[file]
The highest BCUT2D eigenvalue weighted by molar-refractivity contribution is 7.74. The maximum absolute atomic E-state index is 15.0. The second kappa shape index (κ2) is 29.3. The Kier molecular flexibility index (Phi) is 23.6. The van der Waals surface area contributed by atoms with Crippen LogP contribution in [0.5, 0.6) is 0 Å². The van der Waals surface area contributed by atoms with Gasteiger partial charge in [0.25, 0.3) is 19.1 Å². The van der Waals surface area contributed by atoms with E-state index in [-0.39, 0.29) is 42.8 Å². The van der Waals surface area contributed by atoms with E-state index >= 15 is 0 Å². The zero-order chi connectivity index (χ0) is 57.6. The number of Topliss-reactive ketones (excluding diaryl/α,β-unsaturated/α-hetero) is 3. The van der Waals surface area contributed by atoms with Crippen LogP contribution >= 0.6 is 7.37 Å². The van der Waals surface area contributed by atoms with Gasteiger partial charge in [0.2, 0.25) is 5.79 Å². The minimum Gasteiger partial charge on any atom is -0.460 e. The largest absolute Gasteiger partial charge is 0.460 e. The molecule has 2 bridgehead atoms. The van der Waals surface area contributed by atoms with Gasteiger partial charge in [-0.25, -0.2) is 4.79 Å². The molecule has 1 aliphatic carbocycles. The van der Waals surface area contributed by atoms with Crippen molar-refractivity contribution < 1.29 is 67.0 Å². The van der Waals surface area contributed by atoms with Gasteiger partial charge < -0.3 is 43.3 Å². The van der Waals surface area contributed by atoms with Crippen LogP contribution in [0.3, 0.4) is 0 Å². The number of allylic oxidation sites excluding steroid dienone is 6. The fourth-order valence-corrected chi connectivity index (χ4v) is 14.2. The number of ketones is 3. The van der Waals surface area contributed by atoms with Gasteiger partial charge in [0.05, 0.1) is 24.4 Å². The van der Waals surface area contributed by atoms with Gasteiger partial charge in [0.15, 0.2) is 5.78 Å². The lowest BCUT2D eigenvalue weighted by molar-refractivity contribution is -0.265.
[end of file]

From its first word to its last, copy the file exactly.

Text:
The highest BCUT2D eigenvalue weighted by molar-refractivity contribution is 7.74. The maximum absolute atomic E-state index is 15.0. The second kappa shape index (κ2) is 29.3. The Kier molecular flexibility index (Phi) is 23.6. The van der Waals surface area contributed by atoms with Crippen LogP contribution in [0.5, 0.6) is 0 Å². The van der Waals surface area contributed by atoms with Gasteiger partial charge in [0.25, 0.3) is 19.1 Å². The van der Waals surface area contributed by atoms with E-state index in [-0.39, 0.29) is 42.8 Å². The van der Waals surface area contributed by atoms with E-state index >= 15 is 0 Å². The zero-order chi connectivity index (χ0) is 57.6. The number of Topliss-reactive ketones (excluding diaryl/α,β-unsaturated/α-hetero) is 3. The van der Waals surface area contributed by atoms with Crippen LogP contribution >= 0.6 is 7.37 Å². The van der Waals surface area contributed by atoms with Gasteiger partial charge in [0.2, 0.25) is 5.79 Å². The minimum Gasteiger partial charge on any atom is -0.460 e. The largest absolute Gasteiger partial charge is 0.460 e. The molecule has 2 bridgehead atoms. The van der Waals surface area contributed by atoms with Gasteiger partial charge in [-0.25, -0.2) is 4.79 Å². The molecule has 1 aliphatic carbocycles. The van der Waals surface area contributed by atoms with Crippen molar-refractivity contribution < 1.29 is 67.0 Å². The van der Waals surface area contributed by atoms with Gasteiger partial charge < -0.3 is 43.3 Å². The van der Waals surface area contributed by atoms with Crippen LogP contribution in [0.3, 0.4) is 0 Å². The number of allylic oxidation sites excluding steroid dienone is 6. The fourth-order valence-corrected chi connectivity index (χ4v) is 14.2. The number of ketones is 3. The van der Waals surface area contributed by atoms with Gasteiger partial charge in [0.05, 0.1) is 24.4 Å². The van der Waals surface area contributed by atoms with Gasteiger partial charge in [0.15, 0.2) is 5.78 Å². The lowest BCUT2D eigenvalue weighted by molar-refractivity contribution is -0.265.